Just to add on to that post. It was a good marketing tool for the Gracies. But, since most people are aware of where they got the statistic I would like to see it at least changed to "A high percentage of fights go to the ground when someone wants to take it there".

There are also two different ways to look at "going to the ground". There is the "grappling method" which is one fighter takes down the other person down to have the fight there (To me this also includes both people clinching and then falling to the ground). The other is one person ends up on the ground due to being struck, falling etc. and the other person stays standing and just stomps or kicks you.

In either case, you need to know how to get back up as fast and as safely as possible. To me, the ground fighting should only be used when you CAN'T quickly get up or disengage and you have to end it right then and now.
 

Big Don

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It might be just me, but, I can't help but, think, in response to the question "Do most fights go to the ground?" Ideally, for one participant. Or, as an alternative, only if BOTH are doing it wrong.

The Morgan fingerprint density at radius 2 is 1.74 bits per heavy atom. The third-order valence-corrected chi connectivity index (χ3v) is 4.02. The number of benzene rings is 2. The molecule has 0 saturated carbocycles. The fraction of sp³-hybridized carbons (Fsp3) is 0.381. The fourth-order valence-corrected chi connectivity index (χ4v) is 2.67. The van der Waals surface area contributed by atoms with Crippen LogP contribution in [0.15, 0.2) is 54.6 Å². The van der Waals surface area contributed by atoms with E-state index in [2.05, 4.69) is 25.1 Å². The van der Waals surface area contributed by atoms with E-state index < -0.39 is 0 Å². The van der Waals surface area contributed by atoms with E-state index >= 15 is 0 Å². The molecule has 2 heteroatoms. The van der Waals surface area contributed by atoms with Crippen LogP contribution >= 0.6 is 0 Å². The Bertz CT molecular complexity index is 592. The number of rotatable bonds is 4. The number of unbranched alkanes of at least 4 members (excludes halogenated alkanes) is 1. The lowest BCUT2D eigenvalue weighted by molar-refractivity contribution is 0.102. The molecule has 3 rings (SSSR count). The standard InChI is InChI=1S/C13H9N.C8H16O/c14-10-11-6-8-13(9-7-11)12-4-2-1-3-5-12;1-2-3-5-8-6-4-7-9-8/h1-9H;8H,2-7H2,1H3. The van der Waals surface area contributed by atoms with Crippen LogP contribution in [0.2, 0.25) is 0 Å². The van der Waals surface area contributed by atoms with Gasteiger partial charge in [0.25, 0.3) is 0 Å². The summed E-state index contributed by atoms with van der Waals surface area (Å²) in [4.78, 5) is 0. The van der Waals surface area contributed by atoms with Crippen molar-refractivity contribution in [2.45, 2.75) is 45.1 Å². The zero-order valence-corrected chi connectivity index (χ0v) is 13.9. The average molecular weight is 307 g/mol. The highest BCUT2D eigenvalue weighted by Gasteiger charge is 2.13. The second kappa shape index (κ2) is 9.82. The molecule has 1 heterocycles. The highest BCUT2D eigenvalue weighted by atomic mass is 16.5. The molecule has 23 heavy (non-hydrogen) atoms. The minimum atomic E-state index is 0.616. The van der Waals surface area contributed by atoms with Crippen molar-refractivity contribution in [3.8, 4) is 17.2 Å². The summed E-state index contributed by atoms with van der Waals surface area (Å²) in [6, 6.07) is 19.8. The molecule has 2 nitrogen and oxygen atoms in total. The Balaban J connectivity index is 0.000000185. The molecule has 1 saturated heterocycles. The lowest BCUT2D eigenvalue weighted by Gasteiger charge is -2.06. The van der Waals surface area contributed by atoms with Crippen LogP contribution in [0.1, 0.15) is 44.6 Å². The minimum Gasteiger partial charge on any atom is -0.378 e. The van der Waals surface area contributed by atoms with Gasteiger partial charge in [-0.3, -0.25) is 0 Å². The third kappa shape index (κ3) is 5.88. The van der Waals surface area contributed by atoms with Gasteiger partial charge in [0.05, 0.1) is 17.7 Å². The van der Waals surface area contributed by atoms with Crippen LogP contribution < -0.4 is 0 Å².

Drac

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During my bouncer all the altercations I witnessed ALL of them went to the ground..While on duty I have been pulled off balance and down to a knee but have never wound up on the ground..
 

MJS

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One reason why I said that I feel that statement is over rated is because so many of the fans of MMA, BJJ, Gracie, etc., see their idols doing it, so they figure that it must be ok. What they're not seeing is the fact that the 1 on 1 situation in the ring, may not play out the same in the real world.

Like I said, I enjoy rolling. Its very important to know. But its also important to know that its not the end all be all.
 

jks9199

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I had to fight quite a bit while growing up, and a couple of times after that. I estimate that about 20% of the time I ended up on going to the ground, and then bounced up as fast I could, it's not somewhere I want to be, because I want the ability to escape when I can and I don't want to be a sitting duck for an attackers buddies, been there, done that.

Exactly.

If I'm taking a bad guy to the ground to increase my control of him -- why would you want to end up on the ground for long in a fight for your life?

Though, as Brian said, IF your training is about defending yourself, you really need SOME groundfighting skill and knowledge, for lots of reasons.